Hewlett-Packard is hoping that mutual self-interest will trump the internecine warfare between HP and Oracle over the latter company’s decision to hire former HP CEO Mark Hurd.
As more enterprises consider moving to cloud computing, security in the cloud remains a major concern, particularly the ease in which hackers can gain access to data.
The era of Big Data arrived in full earnest this week when IBM decided to acquire Marlborough, Mass.,-based Netezza Corporation, a maker of data warehousing analytics for a whopping $1.7 billion in cash. IBM’s decision came hours after Oracle announced a cloud-based Exadata Elastic Service at Oracle World in San Francisco.
Oracle CEO Larry Ellison unveiled his company’s entry into the private cloud computing system battles on Sunday, upping the stakes between Oracle and rivals like IBM and Hewlett-Packard.
HP and Oracle have announced their combined effort to deliver hardware that runs Oracle business software in a private cloud environment. It’s one of a number of announcements by tech companies working with Oracle at the annual Oracle Open World convention in San Francisco. Storage vendor EMC is also announcing a number of new consulting services intended to help customers move their Oracle applications and EMC storage into a private cloud.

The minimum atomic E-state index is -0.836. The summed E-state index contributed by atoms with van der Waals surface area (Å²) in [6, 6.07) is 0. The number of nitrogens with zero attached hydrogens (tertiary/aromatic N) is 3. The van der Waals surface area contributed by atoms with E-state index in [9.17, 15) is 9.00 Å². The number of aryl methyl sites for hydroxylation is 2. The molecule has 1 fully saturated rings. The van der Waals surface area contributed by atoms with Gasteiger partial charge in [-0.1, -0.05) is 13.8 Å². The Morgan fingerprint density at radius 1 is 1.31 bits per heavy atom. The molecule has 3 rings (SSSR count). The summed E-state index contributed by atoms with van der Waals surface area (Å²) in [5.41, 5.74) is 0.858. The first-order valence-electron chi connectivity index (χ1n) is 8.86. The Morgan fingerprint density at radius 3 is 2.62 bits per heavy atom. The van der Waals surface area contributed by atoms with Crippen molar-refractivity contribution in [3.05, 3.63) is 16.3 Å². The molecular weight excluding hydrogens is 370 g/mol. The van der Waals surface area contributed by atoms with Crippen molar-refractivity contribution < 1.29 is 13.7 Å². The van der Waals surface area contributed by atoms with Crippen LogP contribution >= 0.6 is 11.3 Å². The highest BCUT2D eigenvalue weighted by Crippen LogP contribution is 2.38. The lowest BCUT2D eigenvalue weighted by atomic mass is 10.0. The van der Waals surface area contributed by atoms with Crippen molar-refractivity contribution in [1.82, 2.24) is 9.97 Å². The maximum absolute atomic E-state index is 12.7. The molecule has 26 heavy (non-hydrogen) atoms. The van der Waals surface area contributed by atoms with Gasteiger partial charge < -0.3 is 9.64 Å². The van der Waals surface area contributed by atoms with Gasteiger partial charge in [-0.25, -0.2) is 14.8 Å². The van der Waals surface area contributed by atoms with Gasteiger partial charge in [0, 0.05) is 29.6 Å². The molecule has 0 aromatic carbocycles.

The traditional IT outsourcing industry will be dead in five years, AT Kearney’s Arjun Sethi predicted in a recent interview with our sister site CIO.com. The culprit? Cloud computing services. Sethi’s vision of the future of the IT services industry is quite clear, but he’s unsure of the specific implications this industry transformation poses to traditional IT outsourcing customers.
Novell is reportedly looking to split up the company and sell it in separate pieces. It is now in "advanced talks" with at least two buyers, including VMware, the Wall Street Journal reported yesterday.